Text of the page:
Park Theater

265 Bloomfield Avenue,
Caldwell, NJ 07006-5104

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Recent comments (view all 8 comments)

joemasher
joemasher on March 21, 2005 at 1:14 am

The Park burned down in the 70’s and was demolished. A bank currently sits on the site. About six years ago, Clearview reopened the long-closed Caldwell Theatre down the street from the Park, which was turned into a 4-screen house when it was renovated. It originally closed in the late 50’s-early 60’s and was used for retail and as a factory before reopening.

jimmyt
jimmyt on March 26, 2005 at 4:40 am

The Park along with the Colony in Livingston, was originally owned and operated by the Prudential Insurance Company. The Park lost its first suburban run status with the advent of the mall multiplexes in the seventies, and then-owner Dick Nathan tried a revival house policy and was successful for quite a few years. The unfortunate fire happened when a work crew left an exposed wire on a backstage electrical panel, putting a sad end to oneof my favorite Saturday night date places.

JK5
JK5 on April 25, 2005 at 3:23 pm

Does anyone remember how great the Park was in the early 70’s? It was a revival/art house playing great thematic double bills, like ‘Jules & Jim’ and ‘The 400 Blows’. It was New Jersey’s answer to the Bleecker St Cimema. They even had fun midnight shows like Reefer Madness and Betty Boop cartoons. I think they changed the shows every three-four days. Admission was only $1 – $1.50, and you could sit in the balcony and smoke. Maybe that’s how it caught fire. A great loss. I think the last movie it played was ‘The Great Gatsby’.

teecee
teecee on June 13, 2005 at 4:19 pm

Joe:

This article talks about reopening the theater back in 1998.
Are you sure it burned down or perhaps this article was talking about the Caldwell theater.

teecee
teecee on June 20, 2005 at 12:55 pm

The Star-Ledger (Newark, NJ), Dec 1, 1998 p043
Legal fray halts new Caldwell cinemas. (ESSEX)
Full Text: COPYRIGHT 1998 The Star-Ledger. All rights reserved. Reproduced with the permission of The Star-Ledger by the Gale Group, Inc.

Byline: Rebecca Goldsmith

Plans for a perkier downtown Caldwell are stuck in limbo while competing movie developers face off over who can run a theater on the six-block strip of Bloomfield Avenue.

The former Park Theater, located in the heart of downtown, was supposed to reopen this month under new ownership with five screens and new plush seats, carpeting, and curtains after years of use as offices, a dance studio and a bowling alley.

The cinema was touted this summer by Mayor Paul Jemas as the cornerstone of downtown revitalization. The borough’s walkable stretch of Bloomfield Avenue offers daytime shopping but lacks a large magnet to draw people for food and entertainment on weekends and evenings. The legal dispute pits Jesse Sayegh of Cedar Grove against Chatham-based Clearview Cinemas and its owner, Bud Mayo. Both men built their fortunes in the movie business by focusing on small downtown theaters. Clearview now runs 45 movie theaters in New York and New Jersey, including most of the theaters in the western Essex and eastern Morris County region where Caldwell is located.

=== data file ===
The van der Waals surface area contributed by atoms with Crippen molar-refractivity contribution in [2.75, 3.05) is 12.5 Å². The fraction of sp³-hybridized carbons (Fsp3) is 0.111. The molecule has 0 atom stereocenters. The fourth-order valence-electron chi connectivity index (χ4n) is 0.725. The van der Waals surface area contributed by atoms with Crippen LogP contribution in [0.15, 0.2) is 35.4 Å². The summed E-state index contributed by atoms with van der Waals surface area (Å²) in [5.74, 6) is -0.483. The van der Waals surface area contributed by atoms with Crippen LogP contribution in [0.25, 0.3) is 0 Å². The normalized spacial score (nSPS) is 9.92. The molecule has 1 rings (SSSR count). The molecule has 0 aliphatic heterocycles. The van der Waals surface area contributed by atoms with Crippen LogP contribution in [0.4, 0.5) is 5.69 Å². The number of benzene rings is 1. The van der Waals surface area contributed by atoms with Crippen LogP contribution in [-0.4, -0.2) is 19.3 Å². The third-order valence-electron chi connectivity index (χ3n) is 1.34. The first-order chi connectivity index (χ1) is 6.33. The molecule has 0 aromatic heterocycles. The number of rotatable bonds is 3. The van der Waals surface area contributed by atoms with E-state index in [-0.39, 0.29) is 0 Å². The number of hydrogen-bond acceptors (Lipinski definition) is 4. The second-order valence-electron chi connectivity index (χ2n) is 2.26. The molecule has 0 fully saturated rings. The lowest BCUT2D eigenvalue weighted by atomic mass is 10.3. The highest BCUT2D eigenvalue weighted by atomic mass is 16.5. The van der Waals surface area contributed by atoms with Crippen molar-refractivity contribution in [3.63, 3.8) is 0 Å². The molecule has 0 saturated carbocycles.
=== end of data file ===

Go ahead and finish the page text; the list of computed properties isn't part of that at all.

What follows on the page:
At issue are the details of a year-old, $9.5 million deal in which Clearview bought Sayegh’s theaters in Upper Montclair, Cedar Grove, Kinnelon and Middlebrook, according to court records.

Mayo’s attorney maintains that a clause in the contract prevents Sayegh from opening a movie theater within seven miles of any of the four locations. The Caldwell site at 317 Bloomfield Ave. is 2.59 miles from Cinema 23 in Cedar Grove and 3.51 miles from the Bellevue Theater in Upper Montclair.

Sayegh holds that the agreement allowed for one exception in an “undisclosed” location, which turned out to be Caldwell. He said he would not comment on the matter while it is in litigation.

The suit is heading for a spring trial. In the meantime, a state Superior Court judge ruled in October that Sayegh must halt construction plans until the dispute is settled. The injunction blocks a third party from developing the site.

If Mayo prevails, the theater could be delayed for five years unless Sayegh and Mayo reach a deal before then to allow Clearview to run the cinema. Sayegh’s offers so far have been “unreasonable,” according to Robert Lister, Clearview’s vice president.

‘'Five years? We’d be in college,“ exclaimed Jessica McDonnell, an eighth-grader from West Caldwell who learned of the legal dispute after school yesterday from a reporter.

News of the delay hit hard at Grover Cleveland Middle School, where hundreds of students from Caldwell and West Caldwell were looking forward to the freedom of walking to a local hangout. When they want to see a movie, they must ask for rides to theaters in Wayne, Parsippany, Montclair or Livingston.

‘'We’d be able to walk there, and our parents – we wouldn’t have to bug them for rides a lot,“ said Kevin MacKen, 13, of West Caldwell. "They get annoyed.”

Article CJ81646360

teecee
teecee on June 20, 2005 at 1:06 pm

The above article refers to the Caldwell theater.
The Park theater burned down in 1974.

teecee
teecee on July 5, 2005 at 4:52 pm

A Moller organ, opus 4145, was installed in this theater in 1925.

teecee
teecee on March 2, 2006 at 10:42 am

Listed as open in the 1944 FDY. Listed in the 1961 FDY as part of Triangle-Liggett Theatre Sercice.

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